[Previously on Mrs. Dalloway On My Mind: Dr. Holmes and Sir William Bradshaw . . . so dense with ideology and command, these leaders of men and women, these wardens and jailers . . .]
. . . all mandate and chain and prescription undisputed, a life resigned to their designs, carried on the eternal sentencing of the living to the chambers of the marginalized and restrained. A living death suffused by warm milk and obedience; a regression to functional infancy, if there is such a thing, they promote it with fervor, crafting their society of restraints; their bread and butter, Dr. Holmes, Sir William Bradshaw, they swear by them, these chains and instructions; an undisputed way of life; prescriptions for the wealthy and unprivileged alike, no distinctions — everyone yields to the power of the physician so as not to meet the mortician — their clients fearful and afflicted, all too eager to exchange their freedom for a few more years of breathing, granting power to the almighty dispensaries — it’s for their own good health, or so say the brutes with a license to take over, assuming command of body and soul. A service gilded in gold, embroidered in brows stitched high and distempered across the grand tapestry of society, the fanfare altogether apparent when these brutes drive their carriages down the streets no matter the weather, rain or shine, there they are, saluting the crowds, dispensing treatments and sentences no one really understands but obeys anyway (the century’s new clergy mustn’t be doubted). Dr. Holmes, Sir William Bradshaw. Theirs is a presumptive and all-assuming profession borne of an all-assuming nature, castigatory, cold, an England thriving in the fumes of a post-War reality, a reality that rings true even to this day, in the age of shadow politics and shadow culture, our age, shadow everything — health, morality, integrity, economy, industry, all of them compromised, eclipsed, so dark the sky; so dense the air, the vision of the authorities; the world soaked in the fumes of a post-traumatic organization of life unlived, a living death experienced on the backdrop of progress; all of these realities on my mind even as I type this letter in the middle of a busy cafe in the middle of a bustling town in the middle of the evening on a cold Saturday in December (the Saturday before Christmas Eve), and I’m thinking, oh Goodness I’m thinking that a train of thought is a wonderful thing, even if it meanders into the distance with no route in mind, its gears grinding away, the sound trailing above the land as it’s swallowed by the trees and mountainsides and glorious season greetings that trace out the wilderness of merrymaking we call the Yuletide.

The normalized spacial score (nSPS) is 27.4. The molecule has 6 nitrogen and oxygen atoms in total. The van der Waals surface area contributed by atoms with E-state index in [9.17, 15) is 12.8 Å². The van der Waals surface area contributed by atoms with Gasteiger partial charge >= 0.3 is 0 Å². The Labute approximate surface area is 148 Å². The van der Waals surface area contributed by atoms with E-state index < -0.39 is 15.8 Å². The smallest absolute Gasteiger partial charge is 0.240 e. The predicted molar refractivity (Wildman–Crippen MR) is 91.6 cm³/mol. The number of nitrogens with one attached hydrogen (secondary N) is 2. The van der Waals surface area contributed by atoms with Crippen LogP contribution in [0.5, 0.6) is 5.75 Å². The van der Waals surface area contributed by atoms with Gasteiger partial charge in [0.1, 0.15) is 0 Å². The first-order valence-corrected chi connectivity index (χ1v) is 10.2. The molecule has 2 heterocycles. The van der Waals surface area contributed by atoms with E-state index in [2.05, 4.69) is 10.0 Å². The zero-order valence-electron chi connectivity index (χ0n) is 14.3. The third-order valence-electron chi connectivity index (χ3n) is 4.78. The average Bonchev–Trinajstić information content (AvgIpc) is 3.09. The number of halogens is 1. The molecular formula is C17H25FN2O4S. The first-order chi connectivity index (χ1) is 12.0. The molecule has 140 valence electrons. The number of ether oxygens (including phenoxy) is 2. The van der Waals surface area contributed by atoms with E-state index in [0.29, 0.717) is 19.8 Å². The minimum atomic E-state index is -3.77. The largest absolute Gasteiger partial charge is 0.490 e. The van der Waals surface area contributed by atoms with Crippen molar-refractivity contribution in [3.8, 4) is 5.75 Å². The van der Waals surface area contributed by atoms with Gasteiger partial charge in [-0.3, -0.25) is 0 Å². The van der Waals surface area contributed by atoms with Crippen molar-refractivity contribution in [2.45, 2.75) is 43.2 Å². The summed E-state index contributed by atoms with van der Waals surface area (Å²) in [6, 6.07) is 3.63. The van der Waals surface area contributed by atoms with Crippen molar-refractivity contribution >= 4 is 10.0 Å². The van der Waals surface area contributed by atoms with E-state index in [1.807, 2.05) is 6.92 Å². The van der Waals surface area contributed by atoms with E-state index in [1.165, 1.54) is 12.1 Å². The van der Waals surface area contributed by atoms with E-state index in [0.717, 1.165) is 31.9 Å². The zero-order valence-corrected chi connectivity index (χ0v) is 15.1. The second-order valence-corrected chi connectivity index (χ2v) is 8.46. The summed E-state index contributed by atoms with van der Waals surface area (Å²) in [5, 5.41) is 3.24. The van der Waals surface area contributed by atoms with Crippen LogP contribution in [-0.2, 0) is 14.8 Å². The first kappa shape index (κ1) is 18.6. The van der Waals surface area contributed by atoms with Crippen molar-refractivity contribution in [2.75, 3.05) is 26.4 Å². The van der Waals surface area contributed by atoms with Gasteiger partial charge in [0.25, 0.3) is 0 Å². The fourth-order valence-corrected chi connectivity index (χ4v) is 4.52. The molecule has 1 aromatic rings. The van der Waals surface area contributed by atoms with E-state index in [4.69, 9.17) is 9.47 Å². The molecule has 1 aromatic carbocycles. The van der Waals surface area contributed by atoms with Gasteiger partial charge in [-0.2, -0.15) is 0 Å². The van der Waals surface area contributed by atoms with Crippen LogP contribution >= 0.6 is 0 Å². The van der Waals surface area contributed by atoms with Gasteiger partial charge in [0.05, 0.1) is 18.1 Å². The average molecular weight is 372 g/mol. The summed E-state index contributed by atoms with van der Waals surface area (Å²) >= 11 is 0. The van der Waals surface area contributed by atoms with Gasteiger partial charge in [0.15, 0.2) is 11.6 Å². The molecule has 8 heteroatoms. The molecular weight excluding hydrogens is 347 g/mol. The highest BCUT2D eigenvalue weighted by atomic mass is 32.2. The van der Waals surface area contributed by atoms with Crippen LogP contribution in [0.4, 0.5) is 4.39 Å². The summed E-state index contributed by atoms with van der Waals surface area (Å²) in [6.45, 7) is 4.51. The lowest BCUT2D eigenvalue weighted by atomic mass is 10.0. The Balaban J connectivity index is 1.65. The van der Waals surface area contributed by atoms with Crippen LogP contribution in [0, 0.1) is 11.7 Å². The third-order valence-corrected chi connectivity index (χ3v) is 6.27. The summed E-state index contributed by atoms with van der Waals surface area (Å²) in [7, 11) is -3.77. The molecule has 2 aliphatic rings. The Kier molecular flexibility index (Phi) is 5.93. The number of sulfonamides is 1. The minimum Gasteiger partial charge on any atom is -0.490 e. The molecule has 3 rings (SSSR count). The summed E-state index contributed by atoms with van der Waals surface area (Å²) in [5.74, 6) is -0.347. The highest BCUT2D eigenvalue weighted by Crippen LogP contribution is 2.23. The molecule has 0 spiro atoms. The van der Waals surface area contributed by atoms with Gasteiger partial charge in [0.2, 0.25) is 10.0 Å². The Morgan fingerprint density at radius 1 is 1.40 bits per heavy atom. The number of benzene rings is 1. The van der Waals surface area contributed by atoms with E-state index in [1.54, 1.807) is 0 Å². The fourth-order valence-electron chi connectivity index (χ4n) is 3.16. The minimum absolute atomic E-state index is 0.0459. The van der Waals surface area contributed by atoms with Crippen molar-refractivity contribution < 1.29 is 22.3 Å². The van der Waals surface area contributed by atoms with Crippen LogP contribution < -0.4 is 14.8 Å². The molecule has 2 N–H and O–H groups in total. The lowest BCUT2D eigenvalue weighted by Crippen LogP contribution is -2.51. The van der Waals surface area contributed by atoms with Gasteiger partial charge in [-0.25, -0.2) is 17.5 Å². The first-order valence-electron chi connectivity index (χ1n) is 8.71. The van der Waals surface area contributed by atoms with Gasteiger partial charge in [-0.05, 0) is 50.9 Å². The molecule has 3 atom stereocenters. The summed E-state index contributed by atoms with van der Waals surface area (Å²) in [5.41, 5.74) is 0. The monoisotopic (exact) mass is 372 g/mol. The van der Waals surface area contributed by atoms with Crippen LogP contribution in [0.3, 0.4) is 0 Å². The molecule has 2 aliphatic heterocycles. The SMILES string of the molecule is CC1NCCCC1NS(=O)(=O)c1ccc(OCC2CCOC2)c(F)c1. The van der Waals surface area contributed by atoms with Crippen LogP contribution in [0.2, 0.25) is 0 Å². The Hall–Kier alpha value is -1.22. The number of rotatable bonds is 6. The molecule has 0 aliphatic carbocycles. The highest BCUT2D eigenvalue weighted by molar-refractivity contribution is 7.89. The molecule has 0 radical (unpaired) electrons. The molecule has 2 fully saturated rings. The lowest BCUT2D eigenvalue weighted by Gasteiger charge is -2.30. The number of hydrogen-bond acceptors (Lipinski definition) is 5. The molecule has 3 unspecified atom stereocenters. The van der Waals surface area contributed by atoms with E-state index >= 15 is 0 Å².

Mrs. Dalloway on my mind, dear Victor. I have her, fixedly. Won’t let her go, won’t let me go in turn.